I’m always interested by the reasoning contests employ for using the significantly larger first prize and a couple of honourable mentions as opposed to offering a scaled three tier (first, second, third place) set of winning placements. I’ve heard differing accounts of how people react to the former, but given the first hand evidence gleaned from trying it this year I think we’re going to go back to a three tier placement system. People seem to feel better about having a larger number of chances to actively place, and to effectively be on the pedestal, as it were; the idea of being a mere honourable mention seems to lower interest–this based on feedback I’ve heard, and the significantly smaller pool of entries themselves this year. We have a small core of dedicated entrants from year to year, but the rest of the submissions we receive are totally reliant on a combination of prizes offered, our outreach (general and specific), and how we talk about the contest. Those, let us call them casual entrants, are the equivalent of people who purchase gratuitous or upsell items while shopping, or who purchase things off the impulse bays in a retail environment (the racks set up with candy, magazines, and other often low-cost per unit/relatively high-margin items near cash registers, for those of you who’ve never worked retail). Those are the people who are going to end up entering because they came across the contest while planning on doing something else. And I suspect that offering fewer placement prizes actively hurt us with that potential pool of entrants this year.
Anyway, the full numeric breakdown is coming after we announce the winners and I’ve had time to look at all the information and organize it. But the numbers are going to be a fair bit different from prior years. And the discussion of what’s going to change from this year to next year will come up then as well. And, of course, that’s one of the excellent things about not being tied to a specific structure from year to year: we can alter how the contest is set up from as we go both in order to experiment and to refine what works for us.
Though a sneak preview would be to say that from conversations had thus far this year and from a preliminary l0ok at the numbers we’re likely going to revert to the three tier prize structure I just mentioned, and will also quite likely be opening the contest up to simultaneous submissions next year.
But all of that is for down the road.
Right now, we’re focusing on the finalist shortlist from the 2014 contest. And to start that off, thank you to everyone who entered this year. Especially given the smaller number of entries, as every one of those that did come in was very much appreciated. And we’ve posted the finalist list below, but we will, as always, be getting back to everyone who entered.
Again this year we ask that all of the finalists please refrain from mentioning which of the stories below is theirs, though they are as always free to mention that they have a story on the 2014 Friends of the Merril Short Story Contest finalist shortlist. We just don’t want to bias the Final Panel Judges before they see the shortlisted stories.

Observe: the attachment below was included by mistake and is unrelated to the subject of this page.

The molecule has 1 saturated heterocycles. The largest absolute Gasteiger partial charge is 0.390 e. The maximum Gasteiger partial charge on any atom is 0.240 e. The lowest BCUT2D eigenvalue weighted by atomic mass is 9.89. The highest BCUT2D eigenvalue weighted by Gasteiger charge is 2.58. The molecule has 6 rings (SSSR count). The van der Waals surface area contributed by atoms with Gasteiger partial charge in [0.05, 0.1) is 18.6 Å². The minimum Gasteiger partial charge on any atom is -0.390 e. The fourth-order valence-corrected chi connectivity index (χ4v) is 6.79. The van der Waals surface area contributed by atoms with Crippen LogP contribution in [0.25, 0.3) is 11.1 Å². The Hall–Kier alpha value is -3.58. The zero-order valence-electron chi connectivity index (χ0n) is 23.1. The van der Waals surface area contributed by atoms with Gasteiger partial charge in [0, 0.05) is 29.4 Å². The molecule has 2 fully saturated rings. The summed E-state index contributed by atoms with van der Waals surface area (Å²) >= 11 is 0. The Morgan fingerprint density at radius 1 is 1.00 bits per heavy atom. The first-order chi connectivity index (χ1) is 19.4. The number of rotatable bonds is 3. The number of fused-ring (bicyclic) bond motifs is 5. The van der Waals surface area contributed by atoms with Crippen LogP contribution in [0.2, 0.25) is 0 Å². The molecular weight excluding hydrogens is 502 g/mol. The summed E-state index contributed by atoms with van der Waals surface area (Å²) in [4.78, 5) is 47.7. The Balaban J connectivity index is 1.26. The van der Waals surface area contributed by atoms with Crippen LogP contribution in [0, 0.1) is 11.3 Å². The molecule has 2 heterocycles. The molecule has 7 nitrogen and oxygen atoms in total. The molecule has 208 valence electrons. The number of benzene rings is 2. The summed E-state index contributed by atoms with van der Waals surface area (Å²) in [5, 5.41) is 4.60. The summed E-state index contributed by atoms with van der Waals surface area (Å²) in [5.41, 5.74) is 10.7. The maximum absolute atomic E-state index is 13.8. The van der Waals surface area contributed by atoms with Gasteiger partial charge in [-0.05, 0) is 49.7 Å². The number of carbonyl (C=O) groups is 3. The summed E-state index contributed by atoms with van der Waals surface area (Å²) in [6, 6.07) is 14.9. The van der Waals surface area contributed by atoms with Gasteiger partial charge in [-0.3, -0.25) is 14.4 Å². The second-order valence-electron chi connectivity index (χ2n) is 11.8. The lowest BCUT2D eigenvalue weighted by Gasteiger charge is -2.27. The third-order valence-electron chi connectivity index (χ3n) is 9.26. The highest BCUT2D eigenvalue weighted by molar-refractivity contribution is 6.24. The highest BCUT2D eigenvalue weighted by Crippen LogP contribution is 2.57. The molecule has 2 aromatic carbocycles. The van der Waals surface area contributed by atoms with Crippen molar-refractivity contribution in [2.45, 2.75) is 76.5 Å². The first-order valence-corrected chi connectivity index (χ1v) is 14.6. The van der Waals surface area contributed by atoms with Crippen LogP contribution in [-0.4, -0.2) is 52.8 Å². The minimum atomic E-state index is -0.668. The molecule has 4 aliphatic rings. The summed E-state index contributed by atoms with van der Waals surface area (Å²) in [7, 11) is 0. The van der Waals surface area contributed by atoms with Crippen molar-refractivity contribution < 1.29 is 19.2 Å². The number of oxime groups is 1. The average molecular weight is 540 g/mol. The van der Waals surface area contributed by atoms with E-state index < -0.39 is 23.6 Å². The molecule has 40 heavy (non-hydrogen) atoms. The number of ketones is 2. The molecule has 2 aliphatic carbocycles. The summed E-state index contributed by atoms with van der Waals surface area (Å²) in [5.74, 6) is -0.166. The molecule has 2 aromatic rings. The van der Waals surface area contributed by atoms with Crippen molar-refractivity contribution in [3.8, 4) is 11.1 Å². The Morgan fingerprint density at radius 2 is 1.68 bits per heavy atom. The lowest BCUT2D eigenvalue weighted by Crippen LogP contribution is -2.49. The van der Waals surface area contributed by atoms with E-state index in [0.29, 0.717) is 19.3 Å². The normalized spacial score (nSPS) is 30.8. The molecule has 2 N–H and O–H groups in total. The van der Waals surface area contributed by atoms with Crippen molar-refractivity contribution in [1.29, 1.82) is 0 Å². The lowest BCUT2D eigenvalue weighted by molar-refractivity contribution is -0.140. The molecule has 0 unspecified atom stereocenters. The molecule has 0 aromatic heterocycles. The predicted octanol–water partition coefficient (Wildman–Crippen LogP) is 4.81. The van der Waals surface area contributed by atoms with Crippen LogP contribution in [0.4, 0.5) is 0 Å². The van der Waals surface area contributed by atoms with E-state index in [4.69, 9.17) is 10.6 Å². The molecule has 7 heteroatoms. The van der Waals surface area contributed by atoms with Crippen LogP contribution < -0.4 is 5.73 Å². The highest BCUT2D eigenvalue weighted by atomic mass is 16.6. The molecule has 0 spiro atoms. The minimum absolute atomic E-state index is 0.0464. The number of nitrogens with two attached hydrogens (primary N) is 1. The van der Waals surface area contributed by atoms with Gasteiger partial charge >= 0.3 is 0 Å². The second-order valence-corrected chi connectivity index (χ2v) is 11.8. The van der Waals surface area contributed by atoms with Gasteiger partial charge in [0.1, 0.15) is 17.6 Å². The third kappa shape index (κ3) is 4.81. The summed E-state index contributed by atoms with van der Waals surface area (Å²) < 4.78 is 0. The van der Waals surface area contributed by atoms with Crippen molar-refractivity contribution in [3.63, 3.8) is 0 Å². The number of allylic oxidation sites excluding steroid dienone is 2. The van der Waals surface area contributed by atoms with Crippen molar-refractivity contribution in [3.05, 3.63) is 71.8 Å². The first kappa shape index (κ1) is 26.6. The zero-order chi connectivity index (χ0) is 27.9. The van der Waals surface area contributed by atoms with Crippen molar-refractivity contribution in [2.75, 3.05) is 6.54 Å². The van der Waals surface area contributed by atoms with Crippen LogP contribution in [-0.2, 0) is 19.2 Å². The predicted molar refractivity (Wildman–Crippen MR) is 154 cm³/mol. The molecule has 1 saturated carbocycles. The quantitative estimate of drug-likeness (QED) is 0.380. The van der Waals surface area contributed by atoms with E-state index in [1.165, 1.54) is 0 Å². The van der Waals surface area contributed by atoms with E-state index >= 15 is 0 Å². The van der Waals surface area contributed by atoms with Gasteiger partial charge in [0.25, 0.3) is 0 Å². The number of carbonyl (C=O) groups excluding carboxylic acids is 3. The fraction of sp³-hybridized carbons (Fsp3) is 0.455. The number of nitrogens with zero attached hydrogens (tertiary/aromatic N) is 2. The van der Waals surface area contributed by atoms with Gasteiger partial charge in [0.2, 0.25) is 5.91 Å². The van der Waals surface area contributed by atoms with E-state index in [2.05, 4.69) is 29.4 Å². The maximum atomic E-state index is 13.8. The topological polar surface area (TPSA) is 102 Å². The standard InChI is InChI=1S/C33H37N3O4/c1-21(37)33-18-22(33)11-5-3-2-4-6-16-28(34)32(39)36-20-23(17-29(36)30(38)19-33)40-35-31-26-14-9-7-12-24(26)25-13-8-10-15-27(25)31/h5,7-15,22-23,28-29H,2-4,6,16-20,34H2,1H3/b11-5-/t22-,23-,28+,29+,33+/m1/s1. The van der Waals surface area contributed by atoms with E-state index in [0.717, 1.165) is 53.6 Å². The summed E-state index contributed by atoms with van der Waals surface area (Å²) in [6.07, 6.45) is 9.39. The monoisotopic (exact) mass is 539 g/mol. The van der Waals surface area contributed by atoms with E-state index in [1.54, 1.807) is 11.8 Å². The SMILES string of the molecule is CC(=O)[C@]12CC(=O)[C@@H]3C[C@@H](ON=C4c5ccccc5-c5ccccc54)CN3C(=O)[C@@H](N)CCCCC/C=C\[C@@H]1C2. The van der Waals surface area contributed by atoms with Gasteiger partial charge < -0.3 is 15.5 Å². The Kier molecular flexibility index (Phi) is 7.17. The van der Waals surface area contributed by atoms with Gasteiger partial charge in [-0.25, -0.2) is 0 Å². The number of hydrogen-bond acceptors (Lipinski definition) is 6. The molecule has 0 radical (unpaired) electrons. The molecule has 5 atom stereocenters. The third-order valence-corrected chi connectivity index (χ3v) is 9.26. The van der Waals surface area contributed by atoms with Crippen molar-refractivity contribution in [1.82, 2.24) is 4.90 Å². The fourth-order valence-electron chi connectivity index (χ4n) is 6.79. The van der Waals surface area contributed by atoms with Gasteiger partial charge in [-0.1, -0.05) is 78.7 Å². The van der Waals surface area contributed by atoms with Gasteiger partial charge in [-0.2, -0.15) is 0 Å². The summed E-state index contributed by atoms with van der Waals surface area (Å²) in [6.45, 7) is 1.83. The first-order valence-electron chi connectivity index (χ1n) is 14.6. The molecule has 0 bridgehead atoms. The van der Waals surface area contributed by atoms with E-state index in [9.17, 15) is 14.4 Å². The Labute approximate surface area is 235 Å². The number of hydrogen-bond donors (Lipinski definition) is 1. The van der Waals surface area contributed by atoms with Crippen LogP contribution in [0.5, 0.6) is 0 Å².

As to the final round of adjudications: The finalist stories will be passed on to the Final Panel Judges over the next few days, and the First Place winner and the Honourable Mentions will be decided upon and announced no later than April 1st, 2014.
In the meantime, the shortlisted finalist stories for the 2014 FoMSSC are presented below, sans author names:
The One in Green
The Politics of Bird Flight
As was the case last year, once the winner/honourable mentions have been announced, we’ll release the names of all the writers of the remaining shortlisted works as well. And there is a reason there are only four shortlisted stories out of a possible six on that list, and I will discuss why that was the case in the coming numerical breakdown of the 2014 contest.
There are fewer response e-mails to send out this year, so we’ll hopefully be able to get through those in short order, though it will still take us a few days to get to everyone. Also, some of the slush readers this year have attached feedback to their responses, so any feedback earmarked for entrants will be passed along in the response letters.
For the time being, a well-deserved thank you to all of the entrants, our dauntless team of slush readers, everyone who helped promote the contest, and to those of you who have helped in various capacities since the contest’s inception.
And, that being said, any questions or comments you want to send our way? Address them to Michael Matheson at firstname.lastname@example.org, or hit us up on Twitter (@fomcontest).
We’ll see you back here when we announce the winning story/honourable mentions and reveal the writers of all the shortlisted works.